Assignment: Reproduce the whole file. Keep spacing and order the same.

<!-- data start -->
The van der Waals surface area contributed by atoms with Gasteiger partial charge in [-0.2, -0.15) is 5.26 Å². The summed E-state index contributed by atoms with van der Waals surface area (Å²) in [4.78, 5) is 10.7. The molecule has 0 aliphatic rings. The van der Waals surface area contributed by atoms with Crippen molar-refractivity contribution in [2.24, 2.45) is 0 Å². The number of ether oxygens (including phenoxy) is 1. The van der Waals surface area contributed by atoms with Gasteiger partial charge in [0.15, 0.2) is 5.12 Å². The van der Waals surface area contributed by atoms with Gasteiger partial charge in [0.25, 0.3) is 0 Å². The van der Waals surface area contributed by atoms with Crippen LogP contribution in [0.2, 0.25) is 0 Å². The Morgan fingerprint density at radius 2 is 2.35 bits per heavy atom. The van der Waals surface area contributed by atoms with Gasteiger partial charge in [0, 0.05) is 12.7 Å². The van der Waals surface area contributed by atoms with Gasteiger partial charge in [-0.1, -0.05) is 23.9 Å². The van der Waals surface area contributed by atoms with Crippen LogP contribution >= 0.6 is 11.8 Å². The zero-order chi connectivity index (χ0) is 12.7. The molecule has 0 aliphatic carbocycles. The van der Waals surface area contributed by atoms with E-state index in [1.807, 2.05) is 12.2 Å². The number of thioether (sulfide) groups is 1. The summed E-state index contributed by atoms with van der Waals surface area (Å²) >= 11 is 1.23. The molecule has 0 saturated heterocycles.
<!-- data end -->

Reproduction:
The van der Waals surface area contributed by atoms with Gasteiger partial charge in [-0.2, -0.15) is 5.26 Å². The summed E-state index contributed by atoms with van der Waals surface area (Å²) in [4.78, 5) is 10.7. The molecule has 0 aliphatic rings. The van der Waals surface area contributed by atoms with Crippen molar-refractivity contribution in [2.24, 2.45) is 0 Å². The number of ether oxygens (including phenoxy) is 1. The van der Waals surface area contributed by atoms with Gasteiger partial charge in [0.15, 0.2) is 5.12 Å². The van der Waals surface area contributed by atoms with Gasteiger partial charge in [0.25, 0.3) is 0 Å². The van der Waals surface area contributed by atoms with Crippen LogP contribution in [0.2, 0.25) is 0 Å². The Morgan fingerprint density at radius 2 is 2.35 bits per heavy atom. The van der Waals surface area contributed by atoms with Gasteiger partial charge in [0, 0.05) is 12.7 Å². The van der Waals surface area contributed by atoms with Gasteiger partial charge in [-0.1, -0.05) is 23.9 Å². The van der Waals surface area contributed by atoms with Crippen LogP contribution >= 0.6 is 11.8 Å². The zero-order chi connectivity index (χ0) is 12.7. The molecule has 0 aliphatic carbocycles. The van der Waals surface area contributed by atoms with E-state index in [1.807, 2.05) is 12.2 Å². The number of thioether (sulfide) groups is 1. The summed E-state index contributed by atoms with van der Waals surface area (Å²) >= 11 is 1.23. The molecule has 0 saturated heterocycles.